Last Friday, I met with three dear old Oak Parkers (aka DOOPers) — Bob Trezevant, John Thorpe and Frank Lipo — to talk about a particular era in local history (late '60s to the mid-'70s), which we hope to highlight in some future edition of Wednesday Journal, coinciding with the 40th anniversary of the Frank Lloyd Wright virtual theme park we have — thanks to the efforts of a good many good people — created, developed, nurtured and sustained over the past four decades.
When the Oak Park village board gathered last Tuesday to receive and discuss the report from HOPE Fair Housing Center that spelled out multiple instances of discrimination in rental housing, it did a lot of things well.
For well over a year, the River Forest District 90 elementary schools have been pushing for major changes to the exterior spaces at Roosevelt Middle School, 7560 Oak St. In planning to notably reduce the parking spaces on a site shared with the adjacent library and park, the schools have inevitably drawn sincere objections.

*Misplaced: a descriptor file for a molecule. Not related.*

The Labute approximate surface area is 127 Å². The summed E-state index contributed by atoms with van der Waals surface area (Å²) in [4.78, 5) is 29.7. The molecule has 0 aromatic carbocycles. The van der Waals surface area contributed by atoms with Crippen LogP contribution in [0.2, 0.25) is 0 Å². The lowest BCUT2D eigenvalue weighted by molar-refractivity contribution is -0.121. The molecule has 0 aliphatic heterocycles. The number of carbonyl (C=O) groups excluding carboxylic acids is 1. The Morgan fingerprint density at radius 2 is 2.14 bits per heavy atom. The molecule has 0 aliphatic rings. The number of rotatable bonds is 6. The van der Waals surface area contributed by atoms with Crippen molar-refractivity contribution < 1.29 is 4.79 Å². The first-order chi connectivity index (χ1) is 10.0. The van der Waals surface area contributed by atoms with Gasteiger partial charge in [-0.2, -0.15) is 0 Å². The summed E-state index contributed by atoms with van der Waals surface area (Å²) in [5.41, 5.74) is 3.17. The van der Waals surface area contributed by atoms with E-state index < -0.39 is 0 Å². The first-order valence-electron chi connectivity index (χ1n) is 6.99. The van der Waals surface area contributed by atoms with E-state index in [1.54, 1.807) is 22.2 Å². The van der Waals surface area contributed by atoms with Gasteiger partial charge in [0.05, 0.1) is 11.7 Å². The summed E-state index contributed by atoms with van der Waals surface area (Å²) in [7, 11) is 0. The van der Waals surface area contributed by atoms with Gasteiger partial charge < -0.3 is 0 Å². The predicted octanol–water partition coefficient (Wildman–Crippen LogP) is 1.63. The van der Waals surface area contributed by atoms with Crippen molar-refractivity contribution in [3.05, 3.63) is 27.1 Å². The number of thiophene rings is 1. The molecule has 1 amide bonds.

Given the superb job Phil Cotter has done heading River Forest's Public Works Department, we suppose it was inevitable that he would soon move on to bigger and better things. In his three years as director, Phil led an already excellent public works crew to an even higher level of public service.
With CVS/Caremark's recent announcement that they will stop selling tobacco products in their pharmacies, we are witnessing one of the biggest examples of a major corporation putting people ahead of profits.
With possible state grant money on the table, the Park District of Oak Park is roaring ahead with an initial proposal for notable upgrades to the Rehm Park pool facility even as it gathers residents' ideas on what they want to see in their neighborhood pool.